According to an opinion and order in the second suit Neil Gaiman brought against Todd McFarlane, according to Nimmer on Copyright, "[A] work will be considered derivative only if it would be considered an infringing work if the material that it has derived from a pre-existing work had been taken without the consent of a copyright proprietor of such pre-existing work."

So probably it ruined Pran's defense that the film's program from the Berlin premier stated directly that it was adapted from Dracula?

(Incidentally, I also remember Gaiman talking about attempting to license a brief quote from "Under the Boardwalk," balking at the price, then paraphrasing it instead, apparently without issue. Conclusion: copyright is complicated, and I am glad not to be a lawyer.)

In other news, the NPR story points out that March marked the 100th anniversary of Nosferatu.
posted by johnofjack at 3:47 PM on October 14, 2022 [2 favorites]

Yes, do watch Shadow of the Vampire. One of my favourite movies.
posted by jouke at 10:51 PM on October 14, 2022

Somewhere in the range of 75% of silent films are lost forever usually just because of studio neglect, not because of copyright issues. Once talkies came in, they couldn't show silent films in theaters and there wouldn't really be a resurgence in interest in them until the 1960s so studios just left them in the vaults to rot or recycled them for the silver.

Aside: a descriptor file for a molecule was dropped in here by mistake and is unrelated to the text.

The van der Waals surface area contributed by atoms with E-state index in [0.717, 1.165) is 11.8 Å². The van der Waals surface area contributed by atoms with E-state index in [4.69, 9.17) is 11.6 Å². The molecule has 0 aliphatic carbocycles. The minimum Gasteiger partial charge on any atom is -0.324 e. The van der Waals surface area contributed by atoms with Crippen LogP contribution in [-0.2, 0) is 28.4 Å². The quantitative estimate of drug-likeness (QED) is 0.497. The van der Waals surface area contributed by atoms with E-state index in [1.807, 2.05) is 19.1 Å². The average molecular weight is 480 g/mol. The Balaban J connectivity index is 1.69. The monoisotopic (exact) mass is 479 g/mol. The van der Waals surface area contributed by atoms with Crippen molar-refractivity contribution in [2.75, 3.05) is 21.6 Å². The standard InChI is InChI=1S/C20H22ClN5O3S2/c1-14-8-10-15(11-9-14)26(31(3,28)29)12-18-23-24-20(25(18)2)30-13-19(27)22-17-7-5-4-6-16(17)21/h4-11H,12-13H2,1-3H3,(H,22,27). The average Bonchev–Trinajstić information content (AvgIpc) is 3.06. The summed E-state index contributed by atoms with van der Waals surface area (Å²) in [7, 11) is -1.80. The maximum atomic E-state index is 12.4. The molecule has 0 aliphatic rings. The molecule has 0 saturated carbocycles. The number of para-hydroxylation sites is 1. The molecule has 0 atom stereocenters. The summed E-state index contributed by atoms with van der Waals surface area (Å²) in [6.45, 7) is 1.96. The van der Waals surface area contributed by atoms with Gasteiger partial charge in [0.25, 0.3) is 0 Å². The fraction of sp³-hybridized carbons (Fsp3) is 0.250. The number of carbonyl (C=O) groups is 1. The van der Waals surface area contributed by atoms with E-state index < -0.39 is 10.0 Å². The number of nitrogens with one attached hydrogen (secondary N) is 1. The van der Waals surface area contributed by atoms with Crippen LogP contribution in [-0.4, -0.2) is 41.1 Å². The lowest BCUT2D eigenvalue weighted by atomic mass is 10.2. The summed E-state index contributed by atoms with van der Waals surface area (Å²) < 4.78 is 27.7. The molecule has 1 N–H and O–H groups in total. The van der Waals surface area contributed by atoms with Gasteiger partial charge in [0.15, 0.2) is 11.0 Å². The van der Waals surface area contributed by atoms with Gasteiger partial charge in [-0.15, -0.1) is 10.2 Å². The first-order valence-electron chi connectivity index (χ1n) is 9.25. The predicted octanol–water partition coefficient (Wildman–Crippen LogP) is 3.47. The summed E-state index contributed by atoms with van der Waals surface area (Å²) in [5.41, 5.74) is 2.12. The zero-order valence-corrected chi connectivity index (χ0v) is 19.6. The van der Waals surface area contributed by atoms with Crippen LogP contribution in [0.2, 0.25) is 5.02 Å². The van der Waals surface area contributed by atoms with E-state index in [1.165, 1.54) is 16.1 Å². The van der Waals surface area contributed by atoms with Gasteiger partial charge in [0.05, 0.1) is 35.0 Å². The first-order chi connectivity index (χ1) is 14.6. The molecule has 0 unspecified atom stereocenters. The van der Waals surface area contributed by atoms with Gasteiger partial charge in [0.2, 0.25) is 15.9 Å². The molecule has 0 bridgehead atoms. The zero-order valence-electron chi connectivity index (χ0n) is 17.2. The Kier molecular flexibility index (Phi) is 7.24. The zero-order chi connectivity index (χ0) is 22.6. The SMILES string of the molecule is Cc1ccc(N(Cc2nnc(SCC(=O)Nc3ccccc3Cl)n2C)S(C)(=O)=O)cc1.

posted by octothorpe at 7:01 AM on October 15, 2022 [2 favorites]

I think that people are talking about copyright here because it was central to Stoker's widow's case, and because (as a result) a judge ordered that all copies of the film be destroyed. That people decided to preserve the film anyway speaks to its quality--and yes, obviously that's a privilege which not all silent films share.

The importance of film preservation in general is something which Martin Scorsese, Orson Welles, and Robert Flaherty all could attest to for their own reasons. I know that Scorsese in particular was making efforts to preserve film history and that both nitrate films and vinegar syndrome were particular concerns. I'm not sure how much progress he's made or how much interest the government or various figureheads in the industry have taken in it, though you'd think that Buster Keaton's career be a strong argument for the need not to rely on any particular era's critical judgement when deciding whether something is worth preserving.

Some works (like Nosferatu) survive against all odds; the majority are forgotten. It's a bit disheartening; when I get too in my feelings about it I just go listen to "Dust in the Wind" again.
posted by johnofjack at 9:35 AM on October 15, 2022 [2 favorites]